Thursday, September 02, 2004

Gnome 2.8 RC1

After a long wait, GNOME finally released 2.8 RC1 for public consumption. Note that this is still considered beta release, so don't use it as your production release. This release is a good news for GNOME fans which sometimes jealous with the quick release and good user interface polishing that KDE did on their projects. Both are the well known window manager that runs smoothly on every distro and available on major GNU/Linux's distro. The main difference between both of them are the library that being used. GNOME is using GTK+ while KDE is using library from QT, which i think is better than GTK+ library from the point of view of user interface, while it has the same functions.

The schedule notes that the release of GNOME 2.8 will be 15th of September, but there are no guarantees that they will release in that day, since GNOME, just as KDE is a big project and bugs always there to be fixed. We just hope that there will be more bug fixed and improved performance before the official release.

There will be some changes in core components of GNOME 2.8. Changes to core GNOME modules include things like GNOME VFS (the virtual file layer) and Nautilus (the file manager), ie. things that affect the whole desktop. There will be a new GNOME theme called Indubstrial. It is a modified version of Industrial proprosed as the new default theme for GNOME 2.8. The other theme proposed as the new default theme is a theme called SmoothGNOME or "Simply Smooth", based off the Smooth engine. There are also some proposed modules that people want to be integrated into GNOME 2.8, like Evolution ( groupware client for GNOME), GNOME System Tools (set of tools for configuring the operating system underlying the desktop), VINO (VNC server for the GNOME desktop), GNOME Volume Manager (a daemon designed to handle volume mounting and management under GNOME), GNOME Keyring Manager (a tool for managing secrets stored in the GNOME Keyring daemon that appeared in GNOME 2.6), and GNOME Nettool (an application for giving network information such as IP addresses, traceroutes, whois lookups and almost everything else associated with networks). You can view their screenshots at Davyd Madeley's website.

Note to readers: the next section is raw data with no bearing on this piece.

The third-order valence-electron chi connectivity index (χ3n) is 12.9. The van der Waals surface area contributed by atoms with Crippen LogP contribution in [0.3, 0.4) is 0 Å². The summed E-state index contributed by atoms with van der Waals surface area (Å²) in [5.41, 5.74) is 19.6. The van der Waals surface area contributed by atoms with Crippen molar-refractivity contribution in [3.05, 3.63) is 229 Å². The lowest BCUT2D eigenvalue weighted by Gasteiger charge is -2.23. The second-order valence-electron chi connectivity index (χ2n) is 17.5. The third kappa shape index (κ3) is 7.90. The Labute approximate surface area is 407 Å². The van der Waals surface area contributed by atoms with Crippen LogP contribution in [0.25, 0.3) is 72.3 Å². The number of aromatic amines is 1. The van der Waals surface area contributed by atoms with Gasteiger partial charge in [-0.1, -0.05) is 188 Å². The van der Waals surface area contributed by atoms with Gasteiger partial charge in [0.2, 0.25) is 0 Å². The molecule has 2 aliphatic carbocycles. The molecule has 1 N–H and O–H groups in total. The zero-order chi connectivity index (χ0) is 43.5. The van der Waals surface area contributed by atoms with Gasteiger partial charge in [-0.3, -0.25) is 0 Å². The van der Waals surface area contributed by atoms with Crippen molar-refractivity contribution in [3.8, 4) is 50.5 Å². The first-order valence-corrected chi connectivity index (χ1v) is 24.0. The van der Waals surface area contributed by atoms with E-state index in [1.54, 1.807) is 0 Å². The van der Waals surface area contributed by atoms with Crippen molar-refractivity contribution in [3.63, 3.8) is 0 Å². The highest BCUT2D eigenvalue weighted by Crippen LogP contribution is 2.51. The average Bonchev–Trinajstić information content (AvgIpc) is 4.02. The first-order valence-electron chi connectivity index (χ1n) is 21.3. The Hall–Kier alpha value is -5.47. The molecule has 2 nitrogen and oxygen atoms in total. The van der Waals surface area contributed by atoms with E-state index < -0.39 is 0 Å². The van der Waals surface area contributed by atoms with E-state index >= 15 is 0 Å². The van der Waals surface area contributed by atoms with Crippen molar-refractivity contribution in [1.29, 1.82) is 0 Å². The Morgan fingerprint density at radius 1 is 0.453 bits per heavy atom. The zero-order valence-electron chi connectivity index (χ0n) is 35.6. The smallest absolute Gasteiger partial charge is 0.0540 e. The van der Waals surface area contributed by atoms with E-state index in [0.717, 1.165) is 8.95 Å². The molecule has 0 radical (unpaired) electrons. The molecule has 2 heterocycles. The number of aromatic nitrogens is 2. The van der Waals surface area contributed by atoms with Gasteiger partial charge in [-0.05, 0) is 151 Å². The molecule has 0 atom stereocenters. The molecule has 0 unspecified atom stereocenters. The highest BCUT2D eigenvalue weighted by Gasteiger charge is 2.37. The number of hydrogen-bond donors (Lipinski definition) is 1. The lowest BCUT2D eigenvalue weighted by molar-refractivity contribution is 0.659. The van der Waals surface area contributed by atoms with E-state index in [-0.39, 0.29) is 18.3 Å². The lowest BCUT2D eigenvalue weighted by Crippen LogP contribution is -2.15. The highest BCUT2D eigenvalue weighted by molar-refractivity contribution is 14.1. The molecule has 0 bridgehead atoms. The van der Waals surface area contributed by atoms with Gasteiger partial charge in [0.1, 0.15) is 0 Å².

GNOME runs on a variety of platforms, including GNU/Linux (commonly called Linux), Solaris, HP-UX, BSD and Apple's Darwin. GNOME includes powerful features such as high-quality smooth text rendering and first class internationalization and accessibility support, including support for bi-directional text.

If you are GNOME's fans, your wish will soon come true and in the next two weeks, you will be able to upgrade your GNOME desktop into the latest GNOME version 2.8.

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